Ethicist questions ‘perfect’ standards expected of sport leaders

A leading ethicist has questioned the “perfect” standards of behaviour expected of sport leaders in light of former Australian cricket captain Tim Paine stepping down from the role due to a sexting incident from 2017 which was recently made public.

Dr Simon Longstaff from The Ethics Centre in Sydney said the incident which forced Paine’s resignation as Australian Test captain last week had raised serious questions about the standards expected of leaders on the sports field. While Paine stepped down from the captaincy after details of the incident were made public, he was investigated and cleared of code of conduct breaches by both Cricket Australia and Cricket Australia in 2018.

Longstaff was one of the lead authors of a report into CA’s culture released in late 2018, conducted after the Cape Town sandpaper scandal which saw former skipper Steve Smith, David Warner and Cameron Bancroft suspended and Paine elevated to the captaincy.

“I think it is hard to say that ethical perfection is required for such a role,” he said. “I think it’s a serious question we have as to how we calibrate what our expectations are.

“At the moment in the political game, the political class are basically unaccountable for anything other than a strict violation of criminal law. They don’t hold themselves to the normal standards of society while insisting that everyone else does.”

Longstaff said it would have been better for CA and Paine to have publicly disclosed the sexting scandal at the time it was raised and investigated in 2018. He had no ethical alternative other than to stand down “for the sake of his team” last week, but “it should never have come to that point”.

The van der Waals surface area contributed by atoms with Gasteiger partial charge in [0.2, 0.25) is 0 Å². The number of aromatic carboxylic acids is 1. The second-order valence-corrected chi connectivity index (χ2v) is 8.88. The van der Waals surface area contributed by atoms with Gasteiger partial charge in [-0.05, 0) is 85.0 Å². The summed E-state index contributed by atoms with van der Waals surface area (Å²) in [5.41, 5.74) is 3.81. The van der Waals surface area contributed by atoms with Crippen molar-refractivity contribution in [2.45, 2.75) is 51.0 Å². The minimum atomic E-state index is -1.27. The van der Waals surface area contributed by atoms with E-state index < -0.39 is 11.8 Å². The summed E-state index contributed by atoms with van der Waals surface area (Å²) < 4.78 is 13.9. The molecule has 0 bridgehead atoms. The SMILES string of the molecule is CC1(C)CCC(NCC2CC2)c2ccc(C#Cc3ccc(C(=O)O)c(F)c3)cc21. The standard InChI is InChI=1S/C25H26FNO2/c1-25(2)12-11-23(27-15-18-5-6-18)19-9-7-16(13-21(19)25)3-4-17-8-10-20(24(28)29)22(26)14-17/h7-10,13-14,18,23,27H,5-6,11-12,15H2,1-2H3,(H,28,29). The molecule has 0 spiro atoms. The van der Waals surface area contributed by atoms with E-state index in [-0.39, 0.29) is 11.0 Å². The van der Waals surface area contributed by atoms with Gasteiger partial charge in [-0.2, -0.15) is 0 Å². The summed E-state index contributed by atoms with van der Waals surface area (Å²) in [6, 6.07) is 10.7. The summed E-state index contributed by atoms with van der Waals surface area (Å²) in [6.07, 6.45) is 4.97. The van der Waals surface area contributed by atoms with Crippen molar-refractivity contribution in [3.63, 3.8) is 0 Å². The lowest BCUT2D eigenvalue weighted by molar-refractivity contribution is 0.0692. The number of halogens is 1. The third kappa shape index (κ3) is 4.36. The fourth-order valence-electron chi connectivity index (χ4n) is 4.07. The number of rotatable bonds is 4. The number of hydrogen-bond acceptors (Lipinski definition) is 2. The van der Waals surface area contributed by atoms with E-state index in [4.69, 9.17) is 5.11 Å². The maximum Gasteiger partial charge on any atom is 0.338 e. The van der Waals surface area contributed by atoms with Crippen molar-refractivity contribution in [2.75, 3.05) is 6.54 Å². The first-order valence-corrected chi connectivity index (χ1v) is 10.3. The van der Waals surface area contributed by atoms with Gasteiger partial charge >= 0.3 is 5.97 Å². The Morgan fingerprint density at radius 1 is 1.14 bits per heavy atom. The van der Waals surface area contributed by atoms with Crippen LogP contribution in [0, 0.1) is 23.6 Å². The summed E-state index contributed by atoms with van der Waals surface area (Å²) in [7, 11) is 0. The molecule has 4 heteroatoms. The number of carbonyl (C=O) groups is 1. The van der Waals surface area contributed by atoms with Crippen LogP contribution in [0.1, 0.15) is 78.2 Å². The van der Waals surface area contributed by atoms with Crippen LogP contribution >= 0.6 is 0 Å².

Former Australian Test cricket captain Tim Paine.Credit:Nine News

An alternative to dealing with the incident behind closed doors, which then allowed it to blow up in the public domain more than four years later, was to have publicly disclosed the investigation that cleared Paine of breaching the Cricket Australia code of conduct in 2018. Paine could have expressed his remorse at the time, having made peace with his family.

“I think he would have survived it,” Longstaff said.

Cricket Australia could have said it had investigated the incident and although it condemned Paine’s behaviour, the action he had taken since allowed him to continue in the captaincy.

“At that point there would have been a big explosion and lots of debate, but I think given the facts of the case, he probably would have continued on,” Longstaff said. “He would have been able to express remorse and that could have been judged in the context of the fact that the incident had come to light at a critical moment when he was fully captain.

“But now when it blows up, none of that occurred and the issue is not just, ‘is he an appropriate person to be captain because of the nature of things he did in the past?’. The ethical question for him now is can he continue as captain when he knows he is doing damage to the team he leads.

“His decision to step down then became the appropriate thing to do to avoid damaging his team.”

Longstaff said a presumption of privacy would not apply to a cricket captain’s role, particularly after Paine was installed as a “clean skin” to rebuild Cricket Australia’s reputation after the South African ball-tampering scandal.

“The Australian captain of the cricket team after the scandals in South Africa was presented to the world as a person with a special kind of rectitude to bear,” he said.

Dr Simon Longstaff of The Ethics Centre.Credit:Janie Barrett

“In that context I would have said that part of a mature society is it accepts people can make mistakes, can be remorseful and reform. But it is that that public narrative that builds confidence.”

Rodney Cavalier, a former chairman of the Sydney Cricket Ground Trust and a former NSW Labor minister described Paine as Australia’s best captain since Steven Waugh and made the point that everything Cricket Australia knows now was known in 2018 to 2019. He considered its decision to condemn Paine’s conduct now after it had cleared him in 2018 was disingenuous.

“Why did it become so pious all of a sudden?” Cavalier said.“Why should they be pious at all?”

“The Australian colonies and the nation resulting were built on redemption. A previous mistake didn’t condemn you for life. I would have thought Paine’s performance on the field and off the field since 2018 are redemption in full.”

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